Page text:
All images © OMA
International architecture studio OMA put forward their proposal for the Lucas Cultural Arts Museum (LCAM) that would’ve been sited in Chicago, America. The museum would be dedicated to the art and design of storytelling through a combination of three collections: illustration and storytelling art; digital art and art in motion—complemented by educational and outreach programs.
‘It is a museum that aims to be porous and open. Spread across the site, the museum’s program would claim a vast swath of land at the waterfront, while simultaneously appearing as a supplicant to the enormity of soldier field. Tied to the ground, the building in this form is neither iconic nor civic; its generosity is thwarted by its breadth, its grandness swamped by the bombast of its neighbor.’
The ETFE membrane is fritted to accept projections both from within and from the outside. Inside the sky park, projections can be used as an integral part of larger displays and presentations. Meanwhile, at the ground level, projects can transform the museum park into an outdoor or drive in cinema. The museum’s theatre and lecture spaces are located at the base of the tower, allowing for separate ground level entry and expansion to the museum park at ground level. A series of escalators lead visitors up to the gallery levels and lifted sky park above. From these levels, elevators presenting views of the vertical gallery show visitors to the offices, event space and observation deck at the top of the tower. Lifted, the building offers eight times the public space it occupies. The park space that surrounds the building—a flexible surface that can accommodate both grasses and parking. The museum park can be used for a range of public events and activities, casting the building as the backdrop for new programs for local residents of the neighborhoods throughout chicago.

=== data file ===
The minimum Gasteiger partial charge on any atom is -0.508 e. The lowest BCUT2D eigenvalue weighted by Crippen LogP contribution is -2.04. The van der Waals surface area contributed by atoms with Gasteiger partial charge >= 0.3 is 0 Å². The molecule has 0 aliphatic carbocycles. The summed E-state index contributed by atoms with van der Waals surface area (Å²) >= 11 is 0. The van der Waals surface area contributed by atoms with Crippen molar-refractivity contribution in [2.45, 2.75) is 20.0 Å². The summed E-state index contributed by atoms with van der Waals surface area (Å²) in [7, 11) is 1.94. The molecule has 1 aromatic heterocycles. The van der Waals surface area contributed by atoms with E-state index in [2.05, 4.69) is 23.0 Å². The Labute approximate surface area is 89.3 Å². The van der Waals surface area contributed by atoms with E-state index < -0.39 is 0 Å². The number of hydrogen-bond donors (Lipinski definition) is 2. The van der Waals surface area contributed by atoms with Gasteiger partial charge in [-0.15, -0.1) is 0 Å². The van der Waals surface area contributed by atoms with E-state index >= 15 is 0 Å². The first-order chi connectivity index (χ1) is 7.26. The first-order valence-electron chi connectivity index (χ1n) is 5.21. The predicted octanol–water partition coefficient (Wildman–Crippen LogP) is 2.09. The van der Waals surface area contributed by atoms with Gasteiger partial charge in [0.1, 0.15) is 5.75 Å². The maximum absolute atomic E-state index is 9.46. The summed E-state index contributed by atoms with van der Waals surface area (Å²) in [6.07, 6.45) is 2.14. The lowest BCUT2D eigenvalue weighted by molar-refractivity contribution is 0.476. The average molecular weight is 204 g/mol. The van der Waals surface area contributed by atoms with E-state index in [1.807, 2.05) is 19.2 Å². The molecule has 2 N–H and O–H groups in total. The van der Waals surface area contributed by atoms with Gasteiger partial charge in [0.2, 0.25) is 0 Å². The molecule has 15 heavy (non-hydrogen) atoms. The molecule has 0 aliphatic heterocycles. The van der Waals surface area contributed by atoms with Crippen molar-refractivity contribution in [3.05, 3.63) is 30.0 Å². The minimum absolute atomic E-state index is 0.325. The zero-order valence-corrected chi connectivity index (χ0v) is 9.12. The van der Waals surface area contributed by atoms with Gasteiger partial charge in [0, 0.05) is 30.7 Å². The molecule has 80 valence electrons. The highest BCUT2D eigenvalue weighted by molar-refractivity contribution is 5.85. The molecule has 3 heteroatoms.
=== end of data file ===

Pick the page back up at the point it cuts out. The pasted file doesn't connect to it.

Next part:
Led by Architect Shohei Shigematsu, OMA‘s proposal creates a vertical gallery on the site and an atrium tower that elevates the traditional, horizontal galleries that accommodate LCAM’s three collections. The tower suspends the galleries above the city, but also connects them to it. lifting the main galleries enables the site below to be preserved as a new urban park, while simultaneously providing maximum flexibility within the horizontal gallery plate itself. The scheme sees the horizontal plate and vertical tower enveloped within a dome-like membrane that expands the museum’s physical and emotional presence within the city. This membrane—a cloud of ETFE pillows—creates a sheltered, lifted public space for Chicago (Sky Park). Like a park, it is freely accessible like an urban plaza, it is a flexible territory that accommodates a range of activities and in turn, evolves into a social space that engages the public to share and create.